After 109 editions of the Tour de France Hommes, we were long overdue the first true edition of the Tour de France Femmes. Spread across eight days of tough racing, with the parcours getting more difficult as the race went on, we were treated to some fantastic sprinting and sublime displays of climbing prowess on the road to La Super Planche des Belles Filles.
Today we’ll be taking a look back at some of our favourite moments from the race, as well as discussing the increase in exposure that it brought to the women’s peloton. Alongside this we’ll also be making some suggestions on how to improve the event for future editions.
Vos takes the yellow jersey
For a rider who has long been hailed as the Greatest Of All Time across the whole sport, there wasn’t much left for the great Marianne Vos to win. This was before the Tour de France Femmes came into existence though, meaning suddenly Vos had new titles that she could add to her palmarès. Despite no longer being a contender for the overall victory, Vos was still one of the major favourites in the early stages of the race and set her sights on a stage victory, her Jumbo-Visma team built around this sole ambition.
As was predicted by many, this win came on stage 2 following an uphill ramp finish into Provins. Vos, with a handful of others, latched onto a move made by Maike Van der Duin of Le Col-Wahoo before launching a vicious sprint that nobody could match. With the first stage ending in a bunch sprint on the Champs-Élysées (where Vos took second), the victory was enough to deliver her the yellow jersey.
It seemed fitting that a rider who has done so much for the growth of women’s cycling should have the opportunity to wear the iconic jersey before she retires. Vos eventually relinquished the race lead on stage 7, but took home green instead.
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Wiebes continues her dominance but fails to finish
I really am starting to run out of ways to describes the sprinting phenomenon that is Lorena Wiebes, but here goes nothing!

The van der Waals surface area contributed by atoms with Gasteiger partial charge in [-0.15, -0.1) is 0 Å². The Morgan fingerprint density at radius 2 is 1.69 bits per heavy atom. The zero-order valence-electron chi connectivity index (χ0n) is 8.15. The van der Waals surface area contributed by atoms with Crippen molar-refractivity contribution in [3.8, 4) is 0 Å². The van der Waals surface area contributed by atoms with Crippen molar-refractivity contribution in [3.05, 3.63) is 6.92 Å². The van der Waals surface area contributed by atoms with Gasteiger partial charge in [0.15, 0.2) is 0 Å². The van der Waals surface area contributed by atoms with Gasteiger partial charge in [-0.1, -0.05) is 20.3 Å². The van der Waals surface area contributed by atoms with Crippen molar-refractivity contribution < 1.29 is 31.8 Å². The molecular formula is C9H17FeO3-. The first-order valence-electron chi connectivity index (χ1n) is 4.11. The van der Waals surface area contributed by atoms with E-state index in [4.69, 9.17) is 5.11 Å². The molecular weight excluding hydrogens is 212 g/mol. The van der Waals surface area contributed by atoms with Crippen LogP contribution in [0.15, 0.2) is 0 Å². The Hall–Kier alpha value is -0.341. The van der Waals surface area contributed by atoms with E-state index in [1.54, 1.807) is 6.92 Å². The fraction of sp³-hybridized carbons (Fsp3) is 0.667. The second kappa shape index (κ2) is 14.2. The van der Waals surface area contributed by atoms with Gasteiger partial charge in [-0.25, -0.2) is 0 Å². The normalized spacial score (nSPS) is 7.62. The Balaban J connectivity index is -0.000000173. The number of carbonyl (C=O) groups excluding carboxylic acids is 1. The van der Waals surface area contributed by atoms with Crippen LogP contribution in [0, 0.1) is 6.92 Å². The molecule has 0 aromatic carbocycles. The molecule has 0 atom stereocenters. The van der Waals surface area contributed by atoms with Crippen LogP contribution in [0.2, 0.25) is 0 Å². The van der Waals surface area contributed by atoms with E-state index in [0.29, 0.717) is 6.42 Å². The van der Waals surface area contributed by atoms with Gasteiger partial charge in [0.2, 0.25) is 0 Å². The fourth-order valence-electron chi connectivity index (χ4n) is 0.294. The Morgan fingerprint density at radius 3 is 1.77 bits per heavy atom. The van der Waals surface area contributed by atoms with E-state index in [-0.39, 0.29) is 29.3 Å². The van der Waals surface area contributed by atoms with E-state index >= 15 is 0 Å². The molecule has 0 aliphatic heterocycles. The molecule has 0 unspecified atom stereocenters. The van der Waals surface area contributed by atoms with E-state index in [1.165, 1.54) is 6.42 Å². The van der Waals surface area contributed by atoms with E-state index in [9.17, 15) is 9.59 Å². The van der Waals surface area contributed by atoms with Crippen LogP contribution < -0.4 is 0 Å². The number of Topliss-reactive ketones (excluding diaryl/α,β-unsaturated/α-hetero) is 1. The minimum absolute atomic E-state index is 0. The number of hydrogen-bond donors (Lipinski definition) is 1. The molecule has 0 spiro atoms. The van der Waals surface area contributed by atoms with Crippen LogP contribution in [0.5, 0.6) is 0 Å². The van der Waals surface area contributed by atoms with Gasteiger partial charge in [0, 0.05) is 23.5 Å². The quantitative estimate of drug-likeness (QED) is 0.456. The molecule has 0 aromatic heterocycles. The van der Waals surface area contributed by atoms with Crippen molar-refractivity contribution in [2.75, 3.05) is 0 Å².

The dynamic Dutchwoman has been the dominant sprinter of the peloton throughout the 2022 season, taking countless victories in a number of different races. This of course meant that she came to the Tour de France Femmes as the undisputed favourite for the opening stage, something that comes with both pride and pressure in equal measure. Perhaps pressure means nothing to Wiebes though, as she stormed to victory on the cobbles of the Champs-Élysées ahead of Vos and SD Worx’s Lotte Kopecky. Wiebes also took the first yellow and green jerseys of the race as a result.
By the time stage 4 came around, Wiebes had lost control of the green jersey to an in-form Vos who was excelling on the more punchy uphill finishes. With her rival in yellow, Wiebes had green on loan and wanted to show her strength while showing it off. When the expected bunch sprint into Saint-Dié-Des-Vosges occurred, it was an even more dominant display than on the first stage from Wiebes as she took another routine victory.
A crash on stage 6 forced Wiebes to abandon the following day, essentially ending the fight for green – although that competition was pretty much over already. Despite failing to reach the finish, Wiebes showed the world once again that she is the fastest woman in the peloton.
Van Vleuten does what Van Vleuten does
After six stages of build-up (at least for the climbers), the race ventured into the Vosges for a brutal day in the mountains, with the nigh on unstoppable Annemiek van Vleuten the clear favourite for victory. Following her win at the Giro Donne in early July, success here would complete a quite marvellous Giro-Tour double for the former world champion.